Apple Carplay and Android Auto (as long as you’re connected via cable) are also available. That’s okay, because the car’s navigation is well below par.
You can also access the application.
Good rest, but…
There is nothing to say about comfort. On long highway trips, it hardly gets any better than this. Feels safe, sits very well, and has a nice, low noise level.
But this is clearly what I would classify as a “one trick pony”. It does this thing very well. But don’t try to challenge her in other ways. Winding roads, energetic driving, maneuvering in tight parking garages and small roads are certainly no offshoots for the E-HS9. It would be like forcing Eyvind Hellstrom to dance ballet. Not impossible, but certainly not elegant.
Four-wheel steering has solved a lot. The air suspension also benefited from being more precise. It feels a little ‘simple’ – and struggles with weight and massive forces.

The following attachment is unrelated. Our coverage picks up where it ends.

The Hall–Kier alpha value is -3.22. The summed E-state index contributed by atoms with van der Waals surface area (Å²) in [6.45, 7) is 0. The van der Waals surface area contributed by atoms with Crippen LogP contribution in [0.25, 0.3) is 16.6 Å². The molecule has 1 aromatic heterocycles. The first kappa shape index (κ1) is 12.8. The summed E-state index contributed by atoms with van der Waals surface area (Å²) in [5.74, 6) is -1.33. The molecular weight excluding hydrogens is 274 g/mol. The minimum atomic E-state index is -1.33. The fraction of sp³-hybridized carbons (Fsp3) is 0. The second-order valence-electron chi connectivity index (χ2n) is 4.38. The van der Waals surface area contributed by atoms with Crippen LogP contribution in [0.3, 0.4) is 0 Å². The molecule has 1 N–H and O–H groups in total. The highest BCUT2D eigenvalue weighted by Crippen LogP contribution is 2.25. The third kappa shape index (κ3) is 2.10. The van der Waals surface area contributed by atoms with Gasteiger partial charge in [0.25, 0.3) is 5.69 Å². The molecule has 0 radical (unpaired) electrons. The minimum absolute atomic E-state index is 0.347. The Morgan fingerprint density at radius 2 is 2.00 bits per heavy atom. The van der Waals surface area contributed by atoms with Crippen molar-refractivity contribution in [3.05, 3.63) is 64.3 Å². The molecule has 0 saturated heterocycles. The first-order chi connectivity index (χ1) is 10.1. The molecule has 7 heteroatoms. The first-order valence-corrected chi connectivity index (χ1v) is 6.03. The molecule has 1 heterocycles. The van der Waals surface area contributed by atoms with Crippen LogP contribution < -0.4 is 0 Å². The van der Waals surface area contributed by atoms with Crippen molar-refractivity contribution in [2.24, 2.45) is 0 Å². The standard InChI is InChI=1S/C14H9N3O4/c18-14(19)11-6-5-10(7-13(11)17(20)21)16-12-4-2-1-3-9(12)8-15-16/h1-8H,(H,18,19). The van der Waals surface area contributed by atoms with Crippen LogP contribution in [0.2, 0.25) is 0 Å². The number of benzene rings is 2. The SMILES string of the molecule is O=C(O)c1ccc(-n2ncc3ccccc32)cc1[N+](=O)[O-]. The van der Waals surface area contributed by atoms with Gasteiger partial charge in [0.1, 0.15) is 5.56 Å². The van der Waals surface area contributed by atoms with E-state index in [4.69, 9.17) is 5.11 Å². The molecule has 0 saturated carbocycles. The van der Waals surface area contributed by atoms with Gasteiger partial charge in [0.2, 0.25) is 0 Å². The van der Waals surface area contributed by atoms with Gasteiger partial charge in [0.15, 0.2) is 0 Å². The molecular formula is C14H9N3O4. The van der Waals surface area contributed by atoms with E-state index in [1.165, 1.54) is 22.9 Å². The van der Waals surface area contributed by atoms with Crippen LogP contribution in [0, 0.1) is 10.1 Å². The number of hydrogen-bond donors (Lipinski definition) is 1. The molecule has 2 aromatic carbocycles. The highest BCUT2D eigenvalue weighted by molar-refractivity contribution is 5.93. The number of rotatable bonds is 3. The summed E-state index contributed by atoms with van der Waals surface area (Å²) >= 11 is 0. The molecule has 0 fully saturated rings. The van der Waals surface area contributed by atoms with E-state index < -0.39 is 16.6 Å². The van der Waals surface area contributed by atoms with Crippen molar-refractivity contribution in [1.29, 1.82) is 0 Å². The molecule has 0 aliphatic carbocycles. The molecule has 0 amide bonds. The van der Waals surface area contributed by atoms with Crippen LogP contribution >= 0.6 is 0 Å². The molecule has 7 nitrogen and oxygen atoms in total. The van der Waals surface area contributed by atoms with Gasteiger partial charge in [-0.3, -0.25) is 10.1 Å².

However, the E-HS9 should be commended for the fact that you can lift it up – and get 20cm of ground clearance. Of course, it is not an off-road vehicle. But sometimes it is precisely the ground clearance that prevents you from moving forward.
It probably shouldn’t come as a surprise, but the consumption is high. When you have a design like Moelven Barracks, it must be missing.
In addition, it has a lot of power. The test car is available with 551 horsepower—provided you have at least 77 percent battery capacity. Then it goes like a bullet. Acceleration from zero to 100 km / h takes only 4.9 seconds.
But not without consuming a lot of battery capacity.
The massive total battery is 99 kWh. What you can use is 90 kW (net capacity). It is therefore common for electric vehicles to operate at both gross and net battery capacity. The point is, you don’t have to have access to the entire battery – so you never drive it a hero empty. In this way, the service life is guaranteed as best as possible.